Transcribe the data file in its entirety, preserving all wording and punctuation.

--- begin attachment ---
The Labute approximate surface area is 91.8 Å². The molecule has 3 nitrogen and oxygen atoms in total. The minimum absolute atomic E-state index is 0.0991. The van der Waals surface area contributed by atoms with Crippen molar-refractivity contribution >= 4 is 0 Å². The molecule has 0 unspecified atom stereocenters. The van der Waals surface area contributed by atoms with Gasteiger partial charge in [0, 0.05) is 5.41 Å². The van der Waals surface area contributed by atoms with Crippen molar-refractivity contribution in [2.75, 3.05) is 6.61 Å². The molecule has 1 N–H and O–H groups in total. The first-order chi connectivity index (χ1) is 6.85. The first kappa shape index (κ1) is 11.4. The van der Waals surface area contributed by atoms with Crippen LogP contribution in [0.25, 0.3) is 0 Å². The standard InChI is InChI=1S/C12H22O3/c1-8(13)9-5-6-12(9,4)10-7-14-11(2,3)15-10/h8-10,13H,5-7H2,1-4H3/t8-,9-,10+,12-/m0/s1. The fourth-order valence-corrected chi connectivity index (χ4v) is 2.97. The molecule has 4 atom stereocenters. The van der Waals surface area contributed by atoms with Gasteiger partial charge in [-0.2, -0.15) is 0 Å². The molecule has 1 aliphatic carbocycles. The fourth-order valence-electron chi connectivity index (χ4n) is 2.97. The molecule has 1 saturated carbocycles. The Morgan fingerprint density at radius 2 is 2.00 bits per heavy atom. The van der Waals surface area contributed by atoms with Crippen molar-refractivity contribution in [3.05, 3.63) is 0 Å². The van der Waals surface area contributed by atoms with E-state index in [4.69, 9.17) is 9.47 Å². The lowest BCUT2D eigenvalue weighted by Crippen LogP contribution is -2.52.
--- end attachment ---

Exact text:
The Labute approximate surface area is 91.8 Å². The molecule has 3 nitrogen and oxygen atoms in total. The minimum absolute atomic E-state index is 0.0991. The van der Waals surface area contributed by atoms with Crippen molar-refractivity contribution >= 4 is 0 Å². The molecule has 0 unspecified atom stereocenters. The van der Waals surface area contributed by atoms with Gasteiger partial charge in [0, 0.05) is 5.41 Å². The van der Waals surface area contributed by atoms with Crippen molar-refractivity contribution in [2.75, 3.05) is 6.61 Å². The molecule has 1 N–H and O–H groups in total. The first-order chi connectivity index (χ1) is 6.85. The first kappa shape index (κ1) is 11.4. The van der Waals surface area contributed by atoms with Crippen LogP contribution in [0.25, 0.3) is 0 Å². The standard InChI is InChI=1S/C12H22O3/c1-8(13)9-5-6-12(9,4)10-7-14-11(2,3)15-10/h8-10,13H,5-7H2,1-4H3/t8-,9-,10+,12-/m0/s1. The fourth-order valence-corrected chi connectivity index (χ4v) is 2.97. The molecule has 4 atom stereocenters. The van der Waals surface area contributed by atoms with Gasteiger partial charge in [-0.2, -0.15) is 0 Å². The molecule has 1 aliphatic carbocycles. The fourth-order valence-electron chi connectivity index (χ4n) is 2.97. The molecule has 1 saturated carbocycles. The Morgan fingerprint density at radius 2 is 2.00 bits per heavy atom. The van der Waals surface area contributed by atoms with Crippen molar-refractivity contribution in [3.05, 3.63) is 0 Å². The van der Waals surface area contributed by atoms with E-state index in [4.69, 9.17) is 9.47 Å². The lowest BCUT2D eigenvalue weighted by Crippen LogP contribution is -2.52.